Thursday, March 17, 2011

Building a Strong Foundation

I grew up on a farm in the Midwest. I engaged in a large volume of physical labor over the years. I lifted and carried thousands of hay and straw bales. I carried pails of corn and water. I carried bags of lime and feed. I dug fence post holes. I pounded metal fence posts into the ground. I pushed wheel barrows and swung sledgehammers occasionally. I carried rocks and chunks of wood. I pushed brooms and shoveled out bunks. I climbed an 80 foot silo occasionally. I walked all over our property. All of this activity helped me build a strong base of physical fitness. I was never "out of shape."

When you are in the process of designing your wrestling conditioning program, you should keep the concept of general physical preparedness (GPP) in mind. GPP provides basic all-around conditioning in areas such as endurance, strength, speed, agility, coordination, and flexibility. GPP often involves using compound exercises that work multiple muscle groups. GPP can be weighted or non-weighted. General physical preparedness increases your ability to do more work. Therefore, the concept of work capacity is closely related to GPP.

According to conditioning expert Matt Wiggins, the use of GPP will increase your work capacity. With greater work capacity, one can do a greater volume of conditioning. Having greater work capacity is like having a bigger "gas tank." If you have great work capacity, then you won't "gas out" toward the end of a wrestling match.

A wrestler will absolutely benefit from improved work capacity. He will be prepared for intense work and will be able to recover more quickly. For instance, if you are wrestling three matches in one day at a tournament then work capacity and recovery are extremely important.

A wrestler must be prepared to wrestle hard for six to seven minutes. Improving work capacity allows a wrestler to train harder and more often. Remember to build a bigger "gas tank."

Weighted GPP Examples:

Sled Dragging

Sandbag Lifting

Sledgehammer Swinging

Medicine Ball Throws

Tire Flipping

Non-Weighted GPP Examples:

Jumping Jacks

Mountain Climbers

Burpees

Push Ups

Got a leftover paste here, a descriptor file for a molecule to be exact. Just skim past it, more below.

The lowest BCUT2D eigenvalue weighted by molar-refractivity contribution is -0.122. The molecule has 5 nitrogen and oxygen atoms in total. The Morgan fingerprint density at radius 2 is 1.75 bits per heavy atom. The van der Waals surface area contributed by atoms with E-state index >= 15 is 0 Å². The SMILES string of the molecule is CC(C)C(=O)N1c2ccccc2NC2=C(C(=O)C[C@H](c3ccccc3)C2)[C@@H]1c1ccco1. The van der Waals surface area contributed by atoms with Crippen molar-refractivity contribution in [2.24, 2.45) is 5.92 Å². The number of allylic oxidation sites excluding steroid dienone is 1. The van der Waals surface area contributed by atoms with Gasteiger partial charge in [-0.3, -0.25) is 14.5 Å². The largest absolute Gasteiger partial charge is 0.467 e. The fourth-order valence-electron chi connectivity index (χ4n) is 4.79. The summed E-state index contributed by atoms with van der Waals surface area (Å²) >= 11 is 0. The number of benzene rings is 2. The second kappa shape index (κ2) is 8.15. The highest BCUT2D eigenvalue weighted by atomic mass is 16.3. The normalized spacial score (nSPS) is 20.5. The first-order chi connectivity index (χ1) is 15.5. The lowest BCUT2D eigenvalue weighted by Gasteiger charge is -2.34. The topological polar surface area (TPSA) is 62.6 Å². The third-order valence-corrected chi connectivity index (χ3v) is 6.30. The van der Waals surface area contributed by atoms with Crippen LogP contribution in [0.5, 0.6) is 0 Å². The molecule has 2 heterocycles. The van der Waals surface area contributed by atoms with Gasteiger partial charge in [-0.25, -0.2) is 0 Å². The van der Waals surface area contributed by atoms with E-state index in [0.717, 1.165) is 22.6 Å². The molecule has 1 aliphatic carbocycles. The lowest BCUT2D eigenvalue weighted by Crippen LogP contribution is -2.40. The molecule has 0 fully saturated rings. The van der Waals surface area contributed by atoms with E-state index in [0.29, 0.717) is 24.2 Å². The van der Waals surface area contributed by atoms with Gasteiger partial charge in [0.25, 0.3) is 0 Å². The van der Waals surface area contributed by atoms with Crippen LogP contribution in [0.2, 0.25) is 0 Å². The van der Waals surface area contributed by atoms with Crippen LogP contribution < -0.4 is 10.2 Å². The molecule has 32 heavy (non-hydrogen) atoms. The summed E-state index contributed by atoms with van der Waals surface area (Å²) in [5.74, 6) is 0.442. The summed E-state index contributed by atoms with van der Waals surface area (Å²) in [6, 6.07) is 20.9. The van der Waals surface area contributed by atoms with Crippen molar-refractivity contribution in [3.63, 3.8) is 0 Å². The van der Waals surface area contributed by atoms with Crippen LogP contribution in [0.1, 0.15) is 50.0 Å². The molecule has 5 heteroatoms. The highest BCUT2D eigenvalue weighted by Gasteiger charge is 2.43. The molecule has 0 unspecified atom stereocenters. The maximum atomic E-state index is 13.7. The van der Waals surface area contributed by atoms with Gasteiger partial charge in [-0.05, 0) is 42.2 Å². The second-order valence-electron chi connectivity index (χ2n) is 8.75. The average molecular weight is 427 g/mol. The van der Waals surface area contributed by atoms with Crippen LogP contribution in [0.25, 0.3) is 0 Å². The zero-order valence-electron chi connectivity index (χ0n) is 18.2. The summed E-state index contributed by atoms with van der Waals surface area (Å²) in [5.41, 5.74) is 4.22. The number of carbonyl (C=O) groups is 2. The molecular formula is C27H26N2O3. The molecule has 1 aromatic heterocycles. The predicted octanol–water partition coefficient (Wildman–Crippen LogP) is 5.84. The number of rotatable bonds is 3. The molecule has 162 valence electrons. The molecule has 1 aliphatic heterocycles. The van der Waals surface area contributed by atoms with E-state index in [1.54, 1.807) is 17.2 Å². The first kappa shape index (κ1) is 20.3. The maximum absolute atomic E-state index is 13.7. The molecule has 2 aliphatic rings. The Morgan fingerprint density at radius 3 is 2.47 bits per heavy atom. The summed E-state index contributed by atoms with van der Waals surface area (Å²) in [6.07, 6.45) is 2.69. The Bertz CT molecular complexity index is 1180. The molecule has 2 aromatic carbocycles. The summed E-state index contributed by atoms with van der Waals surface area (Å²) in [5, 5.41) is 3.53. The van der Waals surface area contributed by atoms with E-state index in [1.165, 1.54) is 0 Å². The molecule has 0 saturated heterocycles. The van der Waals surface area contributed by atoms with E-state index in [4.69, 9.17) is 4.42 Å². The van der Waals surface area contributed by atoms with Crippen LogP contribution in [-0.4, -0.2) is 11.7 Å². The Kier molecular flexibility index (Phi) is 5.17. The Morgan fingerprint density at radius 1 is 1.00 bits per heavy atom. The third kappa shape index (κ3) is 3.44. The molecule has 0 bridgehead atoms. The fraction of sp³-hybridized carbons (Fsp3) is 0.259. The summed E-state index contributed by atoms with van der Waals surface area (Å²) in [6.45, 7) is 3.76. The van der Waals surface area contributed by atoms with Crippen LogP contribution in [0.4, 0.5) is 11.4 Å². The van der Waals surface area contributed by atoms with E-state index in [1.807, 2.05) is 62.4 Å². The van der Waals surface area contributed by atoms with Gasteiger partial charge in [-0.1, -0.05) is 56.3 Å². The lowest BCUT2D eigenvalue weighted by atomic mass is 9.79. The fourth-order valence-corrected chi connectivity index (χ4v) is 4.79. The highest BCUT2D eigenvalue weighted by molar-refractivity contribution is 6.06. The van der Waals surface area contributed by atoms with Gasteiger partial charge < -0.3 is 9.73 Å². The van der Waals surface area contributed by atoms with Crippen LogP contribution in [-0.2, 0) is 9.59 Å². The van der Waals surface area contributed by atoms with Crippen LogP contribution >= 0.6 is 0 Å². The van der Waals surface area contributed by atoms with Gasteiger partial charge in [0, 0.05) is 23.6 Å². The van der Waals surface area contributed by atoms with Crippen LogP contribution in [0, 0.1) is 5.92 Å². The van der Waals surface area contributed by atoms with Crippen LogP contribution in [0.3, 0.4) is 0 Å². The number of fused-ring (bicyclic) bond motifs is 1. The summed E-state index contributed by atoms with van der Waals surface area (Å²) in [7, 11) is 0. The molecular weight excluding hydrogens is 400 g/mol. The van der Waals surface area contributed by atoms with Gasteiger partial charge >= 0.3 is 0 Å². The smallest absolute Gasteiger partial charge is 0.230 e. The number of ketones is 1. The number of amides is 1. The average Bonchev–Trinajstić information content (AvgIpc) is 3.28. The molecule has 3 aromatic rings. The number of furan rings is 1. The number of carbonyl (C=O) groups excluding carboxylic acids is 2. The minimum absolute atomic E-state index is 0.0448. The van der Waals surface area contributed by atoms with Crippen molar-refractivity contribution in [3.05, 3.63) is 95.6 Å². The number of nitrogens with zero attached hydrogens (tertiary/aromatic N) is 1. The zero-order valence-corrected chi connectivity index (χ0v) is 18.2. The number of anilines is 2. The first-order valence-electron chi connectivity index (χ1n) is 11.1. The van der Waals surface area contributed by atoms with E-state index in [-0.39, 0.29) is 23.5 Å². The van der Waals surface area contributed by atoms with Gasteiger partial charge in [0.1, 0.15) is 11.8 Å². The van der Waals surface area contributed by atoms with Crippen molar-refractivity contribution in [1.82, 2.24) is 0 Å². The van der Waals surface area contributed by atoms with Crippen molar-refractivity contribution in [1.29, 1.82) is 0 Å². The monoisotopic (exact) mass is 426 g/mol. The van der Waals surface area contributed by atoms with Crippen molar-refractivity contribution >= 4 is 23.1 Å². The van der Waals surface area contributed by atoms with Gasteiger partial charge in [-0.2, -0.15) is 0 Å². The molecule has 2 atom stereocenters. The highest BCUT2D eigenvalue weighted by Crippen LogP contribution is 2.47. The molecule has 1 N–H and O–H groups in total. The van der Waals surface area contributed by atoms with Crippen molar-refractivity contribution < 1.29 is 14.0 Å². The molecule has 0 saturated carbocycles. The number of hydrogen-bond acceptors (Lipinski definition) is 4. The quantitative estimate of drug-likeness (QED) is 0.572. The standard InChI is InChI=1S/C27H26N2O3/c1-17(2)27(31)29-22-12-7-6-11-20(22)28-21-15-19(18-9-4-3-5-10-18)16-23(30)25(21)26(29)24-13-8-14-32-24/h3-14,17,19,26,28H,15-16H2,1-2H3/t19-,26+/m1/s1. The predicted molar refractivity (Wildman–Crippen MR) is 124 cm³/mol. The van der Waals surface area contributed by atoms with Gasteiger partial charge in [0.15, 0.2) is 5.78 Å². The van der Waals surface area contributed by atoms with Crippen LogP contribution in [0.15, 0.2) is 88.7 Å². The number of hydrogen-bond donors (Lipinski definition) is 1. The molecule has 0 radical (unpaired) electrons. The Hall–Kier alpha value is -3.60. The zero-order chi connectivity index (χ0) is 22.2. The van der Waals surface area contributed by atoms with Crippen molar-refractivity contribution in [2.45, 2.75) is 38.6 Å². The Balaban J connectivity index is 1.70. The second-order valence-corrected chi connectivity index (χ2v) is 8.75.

Pull Ups

Athletes and Hard Work

Dan Gable spent summers during high school working for a construction company and a lumber yard. He enjoyed unloading trucks of cement bags and lumber. He lifted cinder blocks at the construction site. He got up at five a.m. so he could run four miles to the job site.

Boxers used to saw wood and split it with an axe as part of their training. They also used to do construction work that involved lifting, digging, sawing, and hammering. Boxing legend Rocky Marciano did all of that and more. He used to stand down in a pit and throw stones up out of it.

Another boxing legend, James J. Braddock, used to walk miles each day looking for work after his boxing career had stalled. Sometimes he would work on the docks unloading railroad ties. Braddock was no stranger to hard manual labor. When he had a chance to box again he went on to become the world heavyweight boxing champion.

Finnish powerlifters are known for their skill in the deadlift. Most of them had a background of hard labor, like lumberjacks, construction workers, farmers or something similar. They carried, lifted and dragged for their living. Similarly, legendary strongman Bill Kazmaier was an oil rigger and a lumberjack in his youth.

What I'm implying here is that hard manual labor is basically a GPP workout. As you can see, many great athletes have a background of hard manual labor. Does this mean that you have to work on a farm or on a construction site? No. Just find a good GPP program and work on building up your work capacity. You can lift sandbags instead of cement bags. You can do sledgehammer training instead of chopping wood with an axe. You can carry around dumbbells instead of pails of corn. Improving your work capacity will allow you to train harder and more often. Spend some time researching GPP and work capacity.

Working on your GPP and work capacity will help you build a strong foundation. As you enter your competitive season, you can start doing training that is more specifically designed for wrestling. Remember that wrestling is primarily an anaerobic (i.e. with oxygen) sport. The anaerobic system is what will primarily need to be worked after your season begins. Your most specific training will simply involve wrestling itself. If you have done a sufficient amount of GPP and built up your work capacity then the training to follow will be that much more effective.



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